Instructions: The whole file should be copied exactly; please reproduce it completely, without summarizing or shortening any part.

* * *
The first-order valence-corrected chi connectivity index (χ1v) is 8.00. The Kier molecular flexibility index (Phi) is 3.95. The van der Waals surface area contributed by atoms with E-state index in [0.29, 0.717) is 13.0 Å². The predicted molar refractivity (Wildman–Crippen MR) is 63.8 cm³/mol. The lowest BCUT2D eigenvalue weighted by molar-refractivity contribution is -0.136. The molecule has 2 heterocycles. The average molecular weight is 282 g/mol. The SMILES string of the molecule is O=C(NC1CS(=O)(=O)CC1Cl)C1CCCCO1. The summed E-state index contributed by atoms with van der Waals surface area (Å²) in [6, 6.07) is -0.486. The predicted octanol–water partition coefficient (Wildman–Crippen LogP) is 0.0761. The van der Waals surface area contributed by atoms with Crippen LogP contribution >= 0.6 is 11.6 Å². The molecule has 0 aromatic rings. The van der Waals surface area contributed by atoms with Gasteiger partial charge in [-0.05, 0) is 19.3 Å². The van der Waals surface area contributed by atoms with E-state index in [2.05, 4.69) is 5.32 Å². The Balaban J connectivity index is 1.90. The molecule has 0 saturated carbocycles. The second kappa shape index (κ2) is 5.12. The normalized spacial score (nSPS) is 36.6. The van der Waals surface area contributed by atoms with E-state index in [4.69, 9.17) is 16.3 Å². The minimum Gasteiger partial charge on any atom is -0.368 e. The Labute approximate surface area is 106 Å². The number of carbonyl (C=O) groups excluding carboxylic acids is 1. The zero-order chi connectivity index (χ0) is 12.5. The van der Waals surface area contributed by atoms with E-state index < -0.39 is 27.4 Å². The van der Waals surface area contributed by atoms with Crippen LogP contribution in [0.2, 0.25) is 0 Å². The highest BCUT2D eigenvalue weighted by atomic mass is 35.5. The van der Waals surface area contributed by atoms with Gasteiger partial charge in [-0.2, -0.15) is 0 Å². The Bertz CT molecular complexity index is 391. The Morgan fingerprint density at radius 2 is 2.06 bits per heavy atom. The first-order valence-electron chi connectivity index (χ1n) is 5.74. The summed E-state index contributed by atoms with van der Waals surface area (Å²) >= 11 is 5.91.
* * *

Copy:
The first-order valence-corrected chi connectivity index (χ1v) is 8.00. The Kier molecular flexibility index (Phi) is 3.95. The van der Waals surface area contributed by atoms with E-state index in [0.29, 0.717) is 13.0 Å². The predicted molar refractivity (Wildman–Crippen MR) is 63.8 cm³/mol. The lowest BCUT2D eigenvalue weighted by molar-refractivity contribution is -0.136. The molecule has 2 heterocycles. The average molecular weight is 282 g/mol. The SMILES string of the molecule is O=C(NC1CS(=O)(=O)CC1Cl)C1CCCCO1. The summed E-state index contributed by atoms with van der Waals surface area (Å²) in [6, 6.07) is -0.486. The predicted octanol–water partition coefficient (Wildman–Crippen LogP) is 0.0761. The van der Waals surface area contributed by atoms with Crippen LogP contribution >= 0.6 is 11.6 Å². The molecule has 0 aromatic rings. The van der Waals surface area contributed by atoms with Gasteiger partial charge in [-0.05, 0) is 19.3 Å². The van der Waals surface area contributed by atoms with E-state index in [2.05, 4.69) is 5.32 Å². The Balaban J connectivity index is 1.90. The molecule has 0 saturated carbocycles. The second kappa shape index (κ2) is 5.12. The normalized spacial score (nSPS) is 36.6. The van der Waals surface area contributed by atoms with E-state index in [4.69, 9.17) is 16.3 Å². The minimum Gasteiger partial charge on any atom is -0.368 e. The Labute approximate surface area is 106 Å². The number of carbonyl (C=O) groups excluding carboxylic acids is 1. The zero-order chi connectivity index (χ0) is 12.5. The van der Waals surface area contributed by atoms with E-state index < -0.39 is 27.4 Å². The van der Waals surface area contributed by atoms with Crippen LogP contribution in [0.2, 0.25) is 0 Å². The highest BCUT2D eigenvalue weighted by atomic mass is 35.5. The van der Waals surface area contributed by atoms with Gasteiger partial charge in [-0.2, -0.15) is 0 Å². The Bertz CT molecular complexity index is 391. The Morgan fingerprint density at radius 2 is 2.06 bits per heavy atom. The first-order valence-electron chi connectivity index (χ1n) is 5.74. The summed E-state index contributed by atoms with van der Waals surface area (Å²) >= 11 is 5.91.